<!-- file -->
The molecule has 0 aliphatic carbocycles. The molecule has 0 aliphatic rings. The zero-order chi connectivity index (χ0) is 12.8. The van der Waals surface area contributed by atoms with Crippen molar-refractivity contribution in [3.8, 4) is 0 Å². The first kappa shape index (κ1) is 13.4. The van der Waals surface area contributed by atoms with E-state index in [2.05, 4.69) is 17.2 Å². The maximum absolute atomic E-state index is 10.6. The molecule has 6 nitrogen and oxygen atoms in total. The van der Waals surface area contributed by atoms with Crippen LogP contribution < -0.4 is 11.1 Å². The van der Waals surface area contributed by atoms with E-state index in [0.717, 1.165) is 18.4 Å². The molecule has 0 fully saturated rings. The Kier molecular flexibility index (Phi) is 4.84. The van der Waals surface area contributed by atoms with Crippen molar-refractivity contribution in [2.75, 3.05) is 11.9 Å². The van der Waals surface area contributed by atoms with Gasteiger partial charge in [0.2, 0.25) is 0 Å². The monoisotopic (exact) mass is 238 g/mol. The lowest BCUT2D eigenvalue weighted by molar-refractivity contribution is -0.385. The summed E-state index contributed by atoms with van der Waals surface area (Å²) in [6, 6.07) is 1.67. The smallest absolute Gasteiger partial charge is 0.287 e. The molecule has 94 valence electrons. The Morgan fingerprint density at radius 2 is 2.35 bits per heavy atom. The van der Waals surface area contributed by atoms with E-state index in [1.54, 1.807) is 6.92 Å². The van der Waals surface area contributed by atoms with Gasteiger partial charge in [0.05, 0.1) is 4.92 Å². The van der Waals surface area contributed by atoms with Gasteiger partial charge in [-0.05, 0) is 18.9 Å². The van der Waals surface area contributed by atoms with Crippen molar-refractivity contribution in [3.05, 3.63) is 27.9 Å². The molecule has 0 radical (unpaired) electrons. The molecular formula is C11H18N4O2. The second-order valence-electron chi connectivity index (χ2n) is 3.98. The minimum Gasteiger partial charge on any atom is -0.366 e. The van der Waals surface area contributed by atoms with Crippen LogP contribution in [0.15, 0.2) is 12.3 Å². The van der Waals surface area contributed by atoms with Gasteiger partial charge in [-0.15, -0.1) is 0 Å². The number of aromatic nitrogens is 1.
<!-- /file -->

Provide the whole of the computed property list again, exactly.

The molecule has 0 aliphatic carbocycles. The molecule has 0 aliphatic rings. The zero-order chi connectivity index (χ0) is 12.8. The van der Waals surface area contributed by atoms with Crippen molar-refractivity contribution in [3.8, 4) is 0 Å². The first kappa shape index (κ1) is 13.4. The van der Waals surface area contributed by atoms with E-state index in [2.05, 4.69) is 17.2 Å². The maximum absolute atomic E-state index is 10.6. The molecule has 6 nitrogen and oxygen atoms in total. The van der Waals surface area contributed by atoms with Crippen LogP contribution < -0.4 is 11.1 Å². The van der Waals surface area contributed by atoms with E-state index in [0.717, 1.165) is 18.4 Å². The molecule has 0 fully saturated rings. The Kier molecular flexibility index (Phi) is 4.84. The van der Waals surface area contributed by atoms with Crippen molar-refractivity contribution in [2.75, 3.05) is 11.9 Å². The van der Waals surface area contributed by atoms with Gasteiger partial charge in [0.2, 0.25) is 0 Å². The monoisotopic (exact) mass is 238 g/mol. The lowest BCUT2D eigenvalue weighted by molar-refractivity contribution is -0.385. The summed E-state index contributed by atoms with van der Waals surface area (Å²) in [6, 6.07) is 1.67. The smallest absolute Gasteiger partial charge is 0.287 e. The molecule has 94 valence electrons. The Morgan fingerprint density at radius 2 is 2.35 bits per heavy atom. The van der Waals surface area contributed by atoms with E-state index in [1.54, 1.807) is 6.92 Å². The van der Waals surface area contributed by atoms with Gasteiger partial charge in [0.05, 0.1) is 4.92 Å². The van der Waals surface area contributed by atoms with Gasteiger partial charge in [-0.05, 0) is 18.9 Å². The van der Waals surface area contributed by atoms with Crippen molar-refractivity contribution in [3.05, 3.63) is 27.9 Å². The molecule has 0 radical (unpaired) electrons. The molecular formula is C11H18N4O2. The second-order valence-electron chi connectivity index (χ2n) is 3.98. The minimum Gasteiger partial charge on any atom is -0.366 e. The van der Waals surface area contributed by atoms with Crippen LogP contribution in [0.15, 0.2) is 12.3 Å². The van der Waals surface area contributed by atoms with Gasteiger partial charge in [-0.15, -0.1) is 0 Å². The number of aromatic nitrogens is 1.